NEW YORK, May 9 (Reuters) - New Jersey's highest court on Tuesday cleared the way for Gov. Chris Christie to cut $1.57 billion from state pension funding, bolstering the Republican's presidential hopes but still leaving the state with fiscal struggles ahead.
The stakes were high for Christie, who has trailed in polls behind rivals such as Wisconsin Governor Scott Walker, a fellow Republican. Christie is battling to improve his record on the economy in New Jersey, where he has come under fire for his handling of the state's sluggish recovery, as well as a scandal around the 2013 George Washington Bridge closure, which saw a former ally plead guilty to federal charges.
"This will be a much-celebrated victory after a year and a half of bad headlines," said Tim Albrecht, a Des Moines, Iowa, Republican strategist. "The question is, will a lone victory be enough or will Chris Christie be able to parlay this into something bigger."
Christie, who has not announced his candidacy for the Republican nominee but has started a political action committee, said in a statement that the court's decision was an "important victory" for taxpayers.
Bill Kilberg, a labor lawyer in Washington DC and Christie supporter said the decision would give donors "renewed confidence that he's the serious candidate we all knew that he was."
The court, in reversing a lower court ruling, said while it lamented the "staggering" loss of public trust resulting from broken promises, the pension payment at issue was not a contractual obligation entitled to constitutional protection.
Christie cut a state contribution to the public pension system last year because of a revenue shortfall. The state's pension system has about $83 billion of unfunded liabilities and was funded at only about 44 percent in fiscal 2014.
Public sector unions sued the administration, and on Feb. 23, Superior Court Judge Mary Jacobson sided with them, finding that a 2011 pension reform law, signed by Christie, explicitly created a contractual right that the state make its pension contribution. The state appealed to New Jersey's highest court and the Supreme Court heard arguments in May.
"That the State must get its financial house in order is plain," wrote Justice Jaynee LaVecchia in the Supreme Court's opinion. "The need is compelling in respect of the State's ability to honor its compensation commitment to retired employees. But this Court cannot resolve that need in place of the political branches."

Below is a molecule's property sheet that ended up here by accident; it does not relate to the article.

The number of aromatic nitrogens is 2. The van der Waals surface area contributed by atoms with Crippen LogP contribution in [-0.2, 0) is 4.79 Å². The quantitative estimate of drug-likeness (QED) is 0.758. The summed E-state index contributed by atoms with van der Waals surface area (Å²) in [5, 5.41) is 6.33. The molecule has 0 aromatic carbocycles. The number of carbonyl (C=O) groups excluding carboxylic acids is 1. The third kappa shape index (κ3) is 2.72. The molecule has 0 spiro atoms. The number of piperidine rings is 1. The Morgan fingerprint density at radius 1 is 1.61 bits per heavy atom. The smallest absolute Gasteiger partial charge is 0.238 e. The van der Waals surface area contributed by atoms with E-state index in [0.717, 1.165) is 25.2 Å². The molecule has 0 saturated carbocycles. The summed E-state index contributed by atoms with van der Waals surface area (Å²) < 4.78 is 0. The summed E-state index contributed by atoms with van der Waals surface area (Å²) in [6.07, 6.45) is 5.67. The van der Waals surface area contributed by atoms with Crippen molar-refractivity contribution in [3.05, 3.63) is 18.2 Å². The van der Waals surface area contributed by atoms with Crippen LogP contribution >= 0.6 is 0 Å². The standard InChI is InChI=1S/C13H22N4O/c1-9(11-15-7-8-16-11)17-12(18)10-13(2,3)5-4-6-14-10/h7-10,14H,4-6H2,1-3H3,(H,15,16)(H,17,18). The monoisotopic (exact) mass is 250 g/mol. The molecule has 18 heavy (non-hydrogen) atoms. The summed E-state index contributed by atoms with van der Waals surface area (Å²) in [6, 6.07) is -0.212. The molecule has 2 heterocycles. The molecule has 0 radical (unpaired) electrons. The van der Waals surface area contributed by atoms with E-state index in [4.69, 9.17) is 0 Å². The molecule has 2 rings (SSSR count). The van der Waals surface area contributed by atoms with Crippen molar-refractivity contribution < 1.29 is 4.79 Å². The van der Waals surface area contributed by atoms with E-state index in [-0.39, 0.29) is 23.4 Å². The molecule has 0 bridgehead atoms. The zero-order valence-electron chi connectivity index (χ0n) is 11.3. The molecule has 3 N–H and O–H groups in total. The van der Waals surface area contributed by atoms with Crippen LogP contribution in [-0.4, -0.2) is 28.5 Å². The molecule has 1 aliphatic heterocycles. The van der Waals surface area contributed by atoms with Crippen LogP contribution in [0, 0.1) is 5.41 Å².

Philip Fischer, a municipal research strategist at Bank of America Merrill Lynch, said the court essentially ruled that New Jersey's pension contribution was so large it violated the state constitution's debt limitation clause.
"It takes the heat off the pension issue at least for a little while and allows the legislature and the unions to go back and figure out a way to fund pensions consistent with the debt limitation in the constitution," he said.
The Supreme Court voted to reverse the lower court ruling by five votes to two.
Justice Barry Albin, one of the dissenters, said the decision "unfairly requires public workers to uphold their end of the law's bargain ... while allowing the State to slip from its binding commitment."
Unions said the decision was a blow and vowed to fight. The New Jersey director of the Communication Workers of America, the largest union representing state workers, Hetty Rosenstein, said the union would have to try to change the constitution.
"It is devastating to all public employees, retirees, taxpayers, and families," said Wendell Steinhauer, president of the New Jersey Education Association, a teachers' union.
The New Jersey high court's ruling could be appealed in federal court, said James Spiotto, managing director of Chapman Strategic Advisors in Chicago. However, he noted, the U.S. Supreme Court has consistently ruled municipalities and states must abide by constitutional debt limits and balanced budget provisions. They cannot affirm contractual obligations that violate debt limits or which are not authorized, or are not sustainable or affordable.
(Reporting by Jon Stempel, Megan Davies, Luciana Lopez, Jessica DiNapoli, Jennifer Ablan, Karen Pierog, Hilary Russ; writing by Megan Davies and Hilary Russ; Editing by Nick Zieminski)
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